What I do appreciate is that Rock of Ages is full of clever design choices that make each run unique and opens it up for a competitive crowd. For example, money is earned by causing destruction, but that in turn harms your boulder, making for an interesting trade-off that could potentially mean you earn lots of money, but never make it downhill as your rock is wrecked. I also really like how each object has a zone around it that becomes permanently used, even after that object is destroyed. It prevents players from rebuilding the same defenses over and over again, forcing them to relocate and adapt their traps each time a boulder plowed through some of it.

While there are plenty of details like this that elevate the game beyond a fun, gimmicky indie title, I do have to admit it doesn’t quite carry the campaign for as long as it wants to. The story missions vastly outstay their welcome and while each stage is completely different and has its own challenges, you soon find yourself looking for the same solutions each time. Rock of Ages is fun in short bursts, but don’t feel bad if you feel like it’s starting to drag on by the time you leave Italy.

Gameplay score: 8/10

Character design by Wikipedia

Being a comedy game, Rock of Ages is presented entirely as some sort of historic, paper cut-out epic, wherein armies are represented by flat, 2D soldiers eagerly bouncing about the field. Similarly, each leader, including Sisyphus himself, is also a flat sprite that looks like the portraits you’d see in musea. It’s a fun art-style really and the developers mixed it in with a ridiculous soundtrack and tons of gibberish to turn it into a big parody.

Rock of Ages Armor.png

The silly music is surprisingly entertaining to listen to as you send dozens of Spartans flying, but I do wish there was more variety to be had here. Despite moving forward in age as you proceed, most levels use them same few assets over and over again, so you are fighting in the French revolution in a stage filled with statues intended for the ancient Greek setting. While most of it is just there to be rolled over, it would have been nice to see something different from time to time.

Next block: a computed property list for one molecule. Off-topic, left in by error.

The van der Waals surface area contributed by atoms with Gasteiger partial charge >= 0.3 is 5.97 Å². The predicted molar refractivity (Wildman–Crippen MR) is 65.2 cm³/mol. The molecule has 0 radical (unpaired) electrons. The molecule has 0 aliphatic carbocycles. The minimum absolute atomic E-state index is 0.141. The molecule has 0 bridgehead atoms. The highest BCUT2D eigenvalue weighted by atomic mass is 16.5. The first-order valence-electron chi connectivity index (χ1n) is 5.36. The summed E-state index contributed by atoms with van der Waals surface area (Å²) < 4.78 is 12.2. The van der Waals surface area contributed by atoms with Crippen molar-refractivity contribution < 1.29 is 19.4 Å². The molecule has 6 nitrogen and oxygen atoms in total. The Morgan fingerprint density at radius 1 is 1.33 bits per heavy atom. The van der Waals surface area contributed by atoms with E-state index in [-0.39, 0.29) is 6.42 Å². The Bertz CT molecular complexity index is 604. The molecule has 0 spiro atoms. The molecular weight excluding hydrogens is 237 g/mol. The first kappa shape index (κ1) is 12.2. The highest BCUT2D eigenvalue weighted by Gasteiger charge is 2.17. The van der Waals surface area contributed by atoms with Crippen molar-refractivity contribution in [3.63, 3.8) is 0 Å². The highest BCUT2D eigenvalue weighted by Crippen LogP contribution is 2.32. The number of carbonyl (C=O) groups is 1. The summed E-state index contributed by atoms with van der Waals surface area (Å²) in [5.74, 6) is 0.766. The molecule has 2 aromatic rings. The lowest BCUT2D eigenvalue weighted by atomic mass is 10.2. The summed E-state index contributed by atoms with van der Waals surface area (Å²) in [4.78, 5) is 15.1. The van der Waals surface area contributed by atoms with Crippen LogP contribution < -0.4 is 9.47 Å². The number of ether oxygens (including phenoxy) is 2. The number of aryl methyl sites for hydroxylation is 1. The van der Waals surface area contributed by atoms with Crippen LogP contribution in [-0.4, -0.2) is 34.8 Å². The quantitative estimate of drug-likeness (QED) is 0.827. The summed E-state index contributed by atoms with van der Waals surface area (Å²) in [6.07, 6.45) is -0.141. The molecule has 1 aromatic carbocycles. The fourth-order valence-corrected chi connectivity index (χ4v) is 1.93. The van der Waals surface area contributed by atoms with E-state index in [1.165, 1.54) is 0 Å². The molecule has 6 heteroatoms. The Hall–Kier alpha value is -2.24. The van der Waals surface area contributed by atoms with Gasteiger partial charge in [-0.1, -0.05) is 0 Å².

Presentation score: 8/10

Plenty to do

Besides the historic campaign mode you can hop into the multiplayer where you duke it out against others as opposed to the AI. While the AI isn’t that bad in the story, they place their traps very logically and play well, it’s also very scripted and it really fails to patch up any holes you punch into the defenses. A human player is a much better match in that regard and due to the game’s complexity there is hours of fun to be had if you go down that route.

You also have the option to play skeeball, take on obstacle courses or try your hand at some time trials. While basic and not that different from the core game, these are fun little extras if you find yourself wanting a slightly different session with the game. It’s just a shame that the obstacle course is not multiplayer compatible despite having you race against an AI opponent.

Extras score: 9/10


I first heard about Rock of Ages on a video by Extra Credits advertising overlooked games and it has to be said that it earned its place in that video. This is a fun and oftentimes hilarious title that has some serious potential for competitive play if you can get a few friends into it. The story mode, while a bit too long, also has some good laughs to it and allows you to hone your skills in a series of increasingly complex maps. Give it a shot if you can appreciate the historical humor or just want a crazy puzzle/platforming game.